أقسم بالله العظيم أن أقوم بواجبي كاملاً، حفاظاً على علم بلادي، وذوداً عن وطني لبنان

Un responsable – مسؤول

Against all odds

They are too strong, tool powerful for us mere mortals. They pledged allegiance to gods too vile, to masters too dark.

They have taken our jobs, our homes, our families, our dreams, and trashed them on the altar of Filth.

Photo by Jo Kassis

They have branded us with the shameful iron of the corrupt and we have thus become slaves to their corruption.

They have shattered us around the universe in a diaspora spanning 150 years and 5 continents.

They have driven us to wars we should not have fought, to endeavors we should have blushed with shame to even consider.


You know them. Some are people indeed. But some, most, are daemons lurking in our souls, deep within. The worm is in the fruit sometimes. Many times. All the time.

All is not lost however, dear knights, for as long as you can find a spark of light in you to outgrow the darkness within, we stand a chance. A spark, that’s all it takes. Your loved ones. Childhood memories. Summers. A long-forgotten dream. Whatever brings a smile to your face, some tears to your eyes.

And we will prevail. We must prevail.

Against all odds.

Let the board sound

And don’t forget to vote


On some folks


A hardcore right-wing capitalist, very vocal on free enterprise and economic liberties, a bit too much to the taste of

a fellow hardcore left-wing socialist, desperately trying to bring this impenitent capitalist to his views and into atonement, but to no avail, taking solace in

another hardcore left-wing socialist steering so much to the left she sometimes closes the loop, ending up on the right, next to

a right-wing conservative minding her own business, and

an anarchist, minding his own business as well, distractedly listening to

a moderate left wing progressist, always agreeing to disagree with his conservative fellows, while

another moderate, right in the center of the political compass this time, is carefully listening to the argument and then doing as he pleases.

Oh, and me.

These folks do not share many features, apart from the fact that they are human, speak the same language and happen to exist in the same place and time. Oh, and they share a very active chat group over WhatsApp and have lunch together at least once a week and have been for years.

Photo by MissMushroom

It happens that they also share the same origins. All Lebanese, living abroad. You saw it coming did you not?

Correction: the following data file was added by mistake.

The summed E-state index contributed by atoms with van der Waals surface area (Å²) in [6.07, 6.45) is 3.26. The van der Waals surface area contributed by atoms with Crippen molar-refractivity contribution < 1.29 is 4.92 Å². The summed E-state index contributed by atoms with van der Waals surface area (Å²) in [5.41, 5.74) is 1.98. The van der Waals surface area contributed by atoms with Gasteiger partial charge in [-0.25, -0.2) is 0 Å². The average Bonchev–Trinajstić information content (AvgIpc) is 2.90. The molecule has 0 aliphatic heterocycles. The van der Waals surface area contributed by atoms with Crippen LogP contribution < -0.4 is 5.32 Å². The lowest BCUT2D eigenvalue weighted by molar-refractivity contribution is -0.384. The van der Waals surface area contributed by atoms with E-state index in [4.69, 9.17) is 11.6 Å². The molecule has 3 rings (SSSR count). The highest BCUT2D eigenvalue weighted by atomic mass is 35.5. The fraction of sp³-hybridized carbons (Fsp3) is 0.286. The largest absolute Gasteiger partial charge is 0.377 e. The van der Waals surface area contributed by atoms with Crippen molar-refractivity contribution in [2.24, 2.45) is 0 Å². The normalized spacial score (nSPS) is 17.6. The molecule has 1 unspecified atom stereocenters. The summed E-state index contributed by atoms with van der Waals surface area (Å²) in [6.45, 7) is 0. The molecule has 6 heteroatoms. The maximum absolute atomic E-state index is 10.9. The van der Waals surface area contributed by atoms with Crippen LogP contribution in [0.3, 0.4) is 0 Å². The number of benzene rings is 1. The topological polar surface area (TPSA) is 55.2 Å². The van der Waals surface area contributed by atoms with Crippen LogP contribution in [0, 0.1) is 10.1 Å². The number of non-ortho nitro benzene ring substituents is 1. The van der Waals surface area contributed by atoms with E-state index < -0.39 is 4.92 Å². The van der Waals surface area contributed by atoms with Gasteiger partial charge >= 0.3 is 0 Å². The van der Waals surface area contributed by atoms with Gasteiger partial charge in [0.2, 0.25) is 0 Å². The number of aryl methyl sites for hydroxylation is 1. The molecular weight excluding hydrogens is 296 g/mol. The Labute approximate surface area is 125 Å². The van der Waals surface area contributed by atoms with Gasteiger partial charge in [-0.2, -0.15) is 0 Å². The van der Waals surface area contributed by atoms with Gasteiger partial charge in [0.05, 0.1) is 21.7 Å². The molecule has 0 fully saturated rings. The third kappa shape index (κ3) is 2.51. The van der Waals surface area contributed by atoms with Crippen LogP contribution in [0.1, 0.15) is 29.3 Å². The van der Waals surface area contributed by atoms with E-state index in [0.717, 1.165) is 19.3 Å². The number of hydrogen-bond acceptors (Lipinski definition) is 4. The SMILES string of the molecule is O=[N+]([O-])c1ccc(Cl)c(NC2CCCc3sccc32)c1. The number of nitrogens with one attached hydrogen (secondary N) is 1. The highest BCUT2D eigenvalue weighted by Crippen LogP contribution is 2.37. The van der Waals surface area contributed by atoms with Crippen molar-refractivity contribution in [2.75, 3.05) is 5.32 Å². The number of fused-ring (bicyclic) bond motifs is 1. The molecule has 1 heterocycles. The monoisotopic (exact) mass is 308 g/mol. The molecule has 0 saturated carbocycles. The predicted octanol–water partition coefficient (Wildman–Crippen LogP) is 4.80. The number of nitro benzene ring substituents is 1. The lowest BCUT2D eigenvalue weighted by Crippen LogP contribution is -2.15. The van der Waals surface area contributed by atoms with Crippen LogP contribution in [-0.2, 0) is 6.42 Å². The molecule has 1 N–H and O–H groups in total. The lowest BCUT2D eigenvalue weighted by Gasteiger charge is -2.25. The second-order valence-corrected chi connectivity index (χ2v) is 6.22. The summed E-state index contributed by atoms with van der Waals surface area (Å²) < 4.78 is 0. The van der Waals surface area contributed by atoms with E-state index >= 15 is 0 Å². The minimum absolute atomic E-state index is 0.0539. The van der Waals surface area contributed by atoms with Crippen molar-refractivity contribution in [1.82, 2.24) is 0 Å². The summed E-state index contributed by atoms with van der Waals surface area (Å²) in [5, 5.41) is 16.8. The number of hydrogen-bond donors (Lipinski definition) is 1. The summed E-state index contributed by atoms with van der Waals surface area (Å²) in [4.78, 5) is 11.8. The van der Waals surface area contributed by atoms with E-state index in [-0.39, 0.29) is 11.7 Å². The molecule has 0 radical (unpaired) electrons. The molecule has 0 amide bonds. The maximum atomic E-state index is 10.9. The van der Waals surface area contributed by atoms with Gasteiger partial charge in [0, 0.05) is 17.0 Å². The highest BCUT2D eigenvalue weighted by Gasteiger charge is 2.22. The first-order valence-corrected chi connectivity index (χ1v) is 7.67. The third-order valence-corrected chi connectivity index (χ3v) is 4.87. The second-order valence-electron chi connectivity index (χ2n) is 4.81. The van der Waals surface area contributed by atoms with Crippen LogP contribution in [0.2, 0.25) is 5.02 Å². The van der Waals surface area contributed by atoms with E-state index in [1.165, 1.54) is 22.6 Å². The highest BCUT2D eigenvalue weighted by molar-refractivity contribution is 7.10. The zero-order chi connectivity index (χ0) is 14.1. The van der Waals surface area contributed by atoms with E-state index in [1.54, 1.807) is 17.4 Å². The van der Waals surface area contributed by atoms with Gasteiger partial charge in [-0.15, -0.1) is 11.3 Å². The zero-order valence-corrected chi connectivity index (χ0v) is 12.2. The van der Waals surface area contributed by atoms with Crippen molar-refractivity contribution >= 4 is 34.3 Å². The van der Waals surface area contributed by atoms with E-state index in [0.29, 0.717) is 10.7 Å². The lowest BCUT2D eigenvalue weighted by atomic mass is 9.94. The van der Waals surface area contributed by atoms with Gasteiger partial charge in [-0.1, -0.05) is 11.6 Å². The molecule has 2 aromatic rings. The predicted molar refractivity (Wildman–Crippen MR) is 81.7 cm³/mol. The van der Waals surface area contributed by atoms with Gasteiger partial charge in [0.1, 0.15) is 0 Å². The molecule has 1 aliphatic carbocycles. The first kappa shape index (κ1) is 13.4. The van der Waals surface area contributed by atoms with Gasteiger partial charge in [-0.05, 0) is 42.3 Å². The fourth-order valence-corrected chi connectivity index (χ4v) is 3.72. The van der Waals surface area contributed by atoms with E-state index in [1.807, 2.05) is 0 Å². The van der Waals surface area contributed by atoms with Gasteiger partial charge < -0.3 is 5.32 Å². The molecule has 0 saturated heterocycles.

As you might or might not know, religion and confession are core defining attributes of one’s political and social self in this small country, at least in the eyes of the Lebanese State, and this group is a good enough representation of the Lebanese society from that respect: Sunni, Shia, Catholic, Orthodox. But also, believer, agnostic, on a quest. And even more than that:

Despite their very heated arguments over lunch or over chat, they do appreciate each other’s presence on the table and in the chat group, and they appreciate each other even more as people. In fact, they are quite good representatives of the Lebanese society from that respect as well. Yes, the same society which tore itself apart in a 15 year long civil war and is still struggling in the midst of one of the worst economic crisis ever.

Why? How? Well let me argue, at the risk of puzzling the audience, that the people in this country are naturally tolerant and well meant towards each other despite the war and the difficulties faced by their homeland. How can they not be when they amount to 18 communities still cohabiting in this small land and having been for centuries? Had they not had minimal social skills, the landscape would have been much more uniform I suppose. Let us just say that the tolerance they display to each other has sometimes extended to leaders who should have rather been shunned.

To be honest, I did not want this post to be about Lebanon and the Lebanese people specifically. I wanted it to be a nod to these seven folks who joyfully fuel their lunches and chat groups with their differences and idiosyncrasies. So here’s to you folks, you might recognize yourselves if you are reading me.

Let me know what you think in the WhatsApp chat. You know which one.

PS: who’s in for lunch on Friday?

Let the board sound


Plaidoyer perdu d’avance

Votre honneur,

Je ne sais comment débuter cette plaidoirie, d’une part car je ne sais jamais comment en débuter une, d’autre part car le sujet que je souhaite plaider a été tellement rabâché que ça en est devenu le cliché le plus éculé de l’histoire moderne. Je tiens pourtant à rajouter sans prétention ma pierre à cet édifice auquel maints théoriciens de la chose publique et de la politique, tous bien plus éminents que moi, ont déjà contribué. Permettez-moi donc de m’adresser aux prévenus.

Prévenus. J’aborde ce sujet avec tellement de candeur, et je m’en rends compte, que je suis à deux doigts de lâcher ma plume par crainte du ridicule de ma position. Ou de la vôtre. Cela étant, c’est peut-être justement cette candeur qu’il vous faut, puisque vos interlocuteurs habituels et autres contradicteurs de circonstance sont tous sans exception des sherpas de la politique alambiquée et tordue de ce coin du monde. Expertise que je suis loin d’avoir, Dieu merci.

Allez. Candeur. Je me lance donc avec une première question plutôt candide vous en conviendrez:

Quand donc avez-vous fini par verser dans la prostitution?

Photo by Vadim Kaipov

Avant d’avoir vendu vos idéaux au plus offrant? Après les avoir perdus?

Avant de vous autoproclamer champions du socialisme et du progrès? Ou après, une fois que votre système féodal ait étouffé ce qui restait d’idéal chez vos ouailles?